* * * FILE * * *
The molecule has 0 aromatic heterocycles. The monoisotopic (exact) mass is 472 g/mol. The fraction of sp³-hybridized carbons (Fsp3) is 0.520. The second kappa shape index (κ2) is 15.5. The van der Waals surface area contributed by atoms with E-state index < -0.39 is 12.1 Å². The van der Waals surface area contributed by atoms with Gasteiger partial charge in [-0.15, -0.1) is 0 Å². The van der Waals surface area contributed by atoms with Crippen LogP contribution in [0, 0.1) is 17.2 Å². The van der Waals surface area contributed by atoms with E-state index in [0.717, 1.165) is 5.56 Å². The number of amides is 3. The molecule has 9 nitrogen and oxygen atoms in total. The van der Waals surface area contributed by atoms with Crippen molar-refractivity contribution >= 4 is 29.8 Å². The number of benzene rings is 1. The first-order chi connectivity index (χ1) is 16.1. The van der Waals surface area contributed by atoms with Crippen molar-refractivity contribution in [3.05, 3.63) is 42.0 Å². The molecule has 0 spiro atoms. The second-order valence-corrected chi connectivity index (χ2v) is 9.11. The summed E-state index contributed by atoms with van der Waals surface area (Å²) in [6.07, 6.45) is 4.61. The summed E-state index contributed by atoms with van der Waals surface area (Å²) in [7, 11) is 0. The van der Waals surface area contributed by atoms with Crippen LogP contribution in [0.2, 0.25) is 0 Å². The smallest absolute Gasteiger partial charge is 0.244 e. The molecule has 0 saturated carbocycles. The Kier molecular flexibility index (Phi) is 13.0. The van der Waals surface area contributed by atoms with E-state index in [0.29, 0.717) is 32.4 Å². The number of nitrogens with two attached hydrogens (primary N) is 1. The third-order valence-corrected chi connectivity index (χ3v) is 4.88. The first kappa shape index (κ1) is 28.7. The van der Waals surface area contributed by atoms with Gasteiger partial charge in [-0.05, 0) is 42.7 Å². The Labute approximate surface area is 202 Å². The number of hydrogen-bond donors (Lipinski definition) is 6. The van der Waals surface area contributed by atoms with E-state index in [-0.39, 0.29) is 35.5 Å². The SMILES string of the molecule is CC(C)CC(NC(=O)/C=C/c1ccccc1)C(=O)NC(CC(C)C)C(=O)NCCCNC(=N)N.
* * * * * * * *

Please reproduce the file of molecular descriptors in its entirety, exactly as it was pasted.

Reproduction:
The molecule has 0 aromatic heterocycles. The monoisotopic (exact) mass is 472 g/mol. The fraction of sp³-hybridized carbons (Fsp3) is 0.520. The second kappa shape index (κ2) is 15.5. The van der Waals surface area contributed by atoms with E-state index < -0.39 is 12.1 Å². The van der Waals surface area contributed by atoms with Gasteiger partial charge in [-0.15, -0.1) is 0 Å². The van der Waals surface area contributed by atoms with Crippen LogP contribution in [0, 0.1) is 17.2 Å². The van der Waals surface area contributed by atoms with E-state index in [0.717, 1.165) is 5.56 Å². The number of amides is 3. The molecule has 9 nitrogen and oxygen atoms in total. The van der Waals surface area contributed by atoms with Crippen molar-refractivity contribution >= 4 is 29.8 Å². The number of benzene rings is 1. The first-order chi connectivity index (χ1) is 16.1. The van der Waals surface area contributed by atoms with Crippen molar-refractivity contribution in [3.05, 3.63) is 42.0 Å². The molecule has 0 spiro atoms. The second-order valence-corrected chi connectivity index (χ2v) is 9.11. The summed E-state index contributed by atoms with van der Waals surface area (Å²) in [6.07, 6.45) is 4.61. The summed E-state index contributed by atoms with van der Waals surface area (Å²) in [7, 11) is 0. The van der Waals surface area contributed by atoms with Crippen LogP contribution in [0.2, 0.25) is 0 Å². The smallest absolute Gasteiger partial charge is 0.244 e. The molecule has 0 saturated carbocycles. The Kier molecular flexibility index (Phi) is 13.0. The van der Waals surface area contributed by atoms with E-state index in [0.29, 0.717) is 32.4 Å². The number of nitrogens with two attached hydrogens (primary N) is 1. The third-order valence-corrected chi connectivity index (χ3v) is 4.88. The first kappa shape index (κ1) is 28.7. The van der Waals surface area contributed by atoms with Gasteiger partial charge in [-0.05, 0) is 42.7 Å². The Labute approximate surface area is 202 Å². The number of hydrogen-bond donors (Lipinski definition) is 6. The van der Waals surface area contributed by atoms with E-state index in [-0.39, 0.29) is 35.5 Å². The SMILES string of the molecule is CC(C)CC(NC(=O)/C=C/c1ccccc1)C(=O)NC(CC(C)C)C(=O)NCCCNC(=N)N.